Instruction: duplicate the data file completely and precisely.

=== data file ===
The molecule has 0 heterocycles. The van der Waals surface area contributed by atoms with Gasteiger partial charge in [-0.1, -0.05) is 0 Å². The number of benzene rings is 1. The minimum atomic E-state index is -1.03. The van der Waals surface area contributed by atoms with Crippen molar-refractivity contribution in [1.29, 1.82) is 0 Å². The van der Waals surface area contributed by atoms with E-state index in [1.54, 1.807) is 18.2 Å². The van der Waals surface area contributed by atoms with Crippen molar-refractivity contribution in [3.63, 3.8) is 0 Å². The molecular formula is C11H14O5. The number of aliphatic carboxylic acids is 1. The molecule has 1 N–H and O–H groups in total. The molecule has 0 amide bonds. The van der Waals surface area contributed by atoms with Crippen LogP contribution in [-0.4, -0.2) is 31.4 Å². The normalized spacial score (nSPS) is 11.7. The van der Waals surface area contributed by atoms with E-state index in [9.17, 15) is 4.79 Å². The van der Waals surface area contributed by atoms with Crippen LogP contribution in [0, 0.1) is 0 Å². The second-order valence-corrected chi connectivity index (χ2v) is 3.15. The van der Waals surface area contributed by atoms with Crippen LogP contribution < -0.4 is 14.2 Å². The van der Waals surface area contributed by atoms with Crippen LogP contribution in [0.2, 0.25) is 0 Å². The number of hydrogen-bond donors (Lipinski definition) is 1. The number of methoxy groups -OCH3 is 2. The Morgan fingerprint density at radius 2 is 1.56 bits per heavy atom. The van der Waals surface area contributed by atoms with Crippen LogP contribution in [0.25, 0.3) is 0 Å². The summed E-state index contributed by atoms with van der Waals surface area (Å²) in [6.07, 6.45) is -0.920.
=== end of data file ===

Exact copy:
The molecule has 0 heterocycles. The van der Waals surface area contributed by atoms with Gasteiger partial charge in [-0.1, -0.05) is 0 Å². The number of benzene rings is 1. The minimum atomic E-state index is -1.03. The van der Waals surface area contributed by atoms with Crippen molar-refractivity contribution in [1.29, 1.82) is 0 Å². The van der Waals surface area contributed by atoms with E-state index in [1.54, 1.807) is 18.2 Å². The van der Waals surface area contributed by atoms with Crippen molar-refractivity contribution in [3.63, 3.8) is 0 Å². The molecular formula is C11H14O5. The number of aliphatic carboxylic acids is 1. The molecule has 1 N–H and O–H groups in total. The molecule has 0 amide bonds. The van der Waals surface area contributed by atoms with Crippen LogP contribution in [-0.4, -0.2) is 31.4 Å². The normalized spacial score (nSPS) is 11.7. The van der Waals surface area contributed by atoms with E-state index in [9.17, 15) is 4.79 Å². The van der Waals surface area contributed by atoms with Crippen LogP contribution in [0, 0.1) is 0 Å². The second-order valence-corrected chi connectivity index (χ2v) is 3.15. The van der Waals surface area contributed by atoms with Crippen LogP contribution < -0.4 is 14.2 Å². The van der Waals surface area contributed by atoms with Crippen LogP contribution in [0.2, 0.25) is 0 Å². The number of hydrogen-bond donors (Lipinski definition) is 1. The number of methoxy groups -OCH3 is 2. The Morgan fingerprint density at radius 2 is 1.56 bits per heavy atom. The van der Waals surface area contributed by atoms with Crippen LogP contribution in [0.25, 0.3) is 0 Å². The summed E-state index contributed by atoms with van der Waals surface area (Å²) in [6.07, 6.45) is -0.920.